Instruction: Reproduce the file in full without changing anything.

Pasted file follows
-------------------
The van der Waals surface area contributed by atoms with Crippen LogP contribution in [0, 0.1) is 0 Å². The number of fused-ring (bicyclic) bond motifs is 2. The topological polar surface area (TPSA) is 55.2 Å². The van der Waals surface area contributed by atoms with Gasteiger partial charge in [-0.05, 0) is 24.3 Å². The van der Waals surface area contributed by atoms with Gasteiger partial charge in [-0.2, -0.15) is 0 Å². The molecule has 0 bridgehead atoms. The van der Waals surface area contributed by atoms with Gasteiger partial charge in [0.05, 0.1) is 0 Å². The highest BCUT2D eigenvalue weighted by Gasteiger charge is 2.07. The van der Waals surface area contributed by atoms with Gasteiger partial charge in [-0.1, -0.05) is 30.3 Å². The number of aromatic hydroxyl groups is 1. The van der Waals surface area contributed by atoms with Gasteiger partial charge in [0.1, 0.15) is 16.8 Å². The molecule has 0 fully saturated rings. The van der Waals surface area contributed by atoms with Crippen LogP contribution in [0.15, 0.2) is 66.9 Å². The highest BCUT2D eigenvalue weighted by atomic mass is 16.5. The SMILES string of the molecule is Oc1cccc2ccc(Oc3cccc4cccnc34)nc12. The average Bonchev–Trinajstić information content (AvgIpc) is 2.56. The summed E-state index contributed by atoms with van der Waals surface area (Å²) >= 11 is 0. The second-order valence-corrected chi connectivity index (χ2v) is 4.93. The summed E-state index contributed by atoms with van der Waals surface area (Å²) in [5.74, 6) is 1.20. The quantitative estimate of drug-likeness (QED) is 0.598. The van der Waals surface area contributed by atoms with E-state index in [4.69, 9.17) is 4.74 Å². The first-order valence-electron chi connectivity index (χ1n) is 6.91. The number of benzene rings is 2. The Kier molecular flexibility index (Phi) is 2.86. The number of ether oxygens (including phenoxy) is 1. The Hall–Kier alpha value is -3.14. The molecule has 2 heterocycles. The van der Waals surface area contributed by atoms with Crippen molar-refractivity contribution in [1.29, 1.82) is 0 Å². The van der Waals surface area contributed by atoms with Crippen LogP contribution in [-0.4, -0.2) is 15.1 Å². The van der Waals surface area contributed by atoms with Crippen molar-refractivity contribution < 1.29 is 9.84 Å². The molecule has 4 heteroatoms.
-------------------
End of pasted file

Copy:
The van der Waals surface area contributed by atoms with Crippen LogP contribution in [0, 0.1) is 0 Å². The number of fused-ring (bicyclic) bond motifs is 2. The topological polar surface area (TPSA) is 55.2 Å². The van der Waals surface area contributed by atoms with Gasteiger partial charge in [-0.05, 0) is 24.3 Å². The van der Waals surface area contributed by atoms with Gasteiger partial charge in [-0.2, -0.15) is 0 Å². The molecule has 0 bridgehead atoms. The van der Waals surface area contributed by atoms with Gasteiger partial charge in [0.05, 0.1) is 0 Å². The highest BCUT2D eigenvalue weighted by Gasteiger charge is 2.07. The van der Waals surface area contributed by atoms with Gasteiger partial charge in [-0.1, -0.05) is 30.3 Å². The number of aromatic hydroxyl groups is 1. The van der Waals surface area contributed by atoms with Gasteiger partial charge in [0.1, 0.15) is 16.8 Å². The molecule has 0 fully saturated rings. The van der Waals surface area contributed by atoms with Crippen LogP contribution in [0.15, 0.2) is 66.9 Å². The highest BCUT2D eigenvalue weighted by atomic mass is 16.5. The SMILES string of the molecule is Oc1cccc2ccc(Oc3cccc4cccnc34)nc12. The average Bonchev–Trinajstić information content (AvgIpc) is 2.56. The summed E-state index contributed by atoms with van der Waals surface area (Å²) >= 11 is 0. The second-order valence-corrected chi connectivity index (χ2v) is 4.93. The summed E-state index contributed by atoms with van der Waals surface area (Å²) in [5.74, 6) is 1.20. The quantitative estimate of drug-likeness (QED) is 0.598. The van der Waals surface area contributed by atoms with E-state index in [4.69, 9.17) is 4.74 Å². The first-order valence-electron chi connectivity index (χ1n) is 6.91. The number of benzene rings is 2. The Kier molecular flexibility index (Phi) is 2.86. The number of ether oxygens (including phenoxy) is 1. The Hall–Kier alpha value is -3.14. The molecule has 2 heterocycles. The van der Waals surface area contributed by atoms with Crippen molar-refractivity contribution in [1.29, 1.82) is 0 Å². The van der Waals surface area contributed by atoms with Crippen LogP contribution in [-0.4, -0.2) is 15.1 Å². The van der Waals surface area contributed by atoms with Crippen molar-refractivity contribution < 1.29 is 9.84 Å². The molecule has 4 heteroatoms.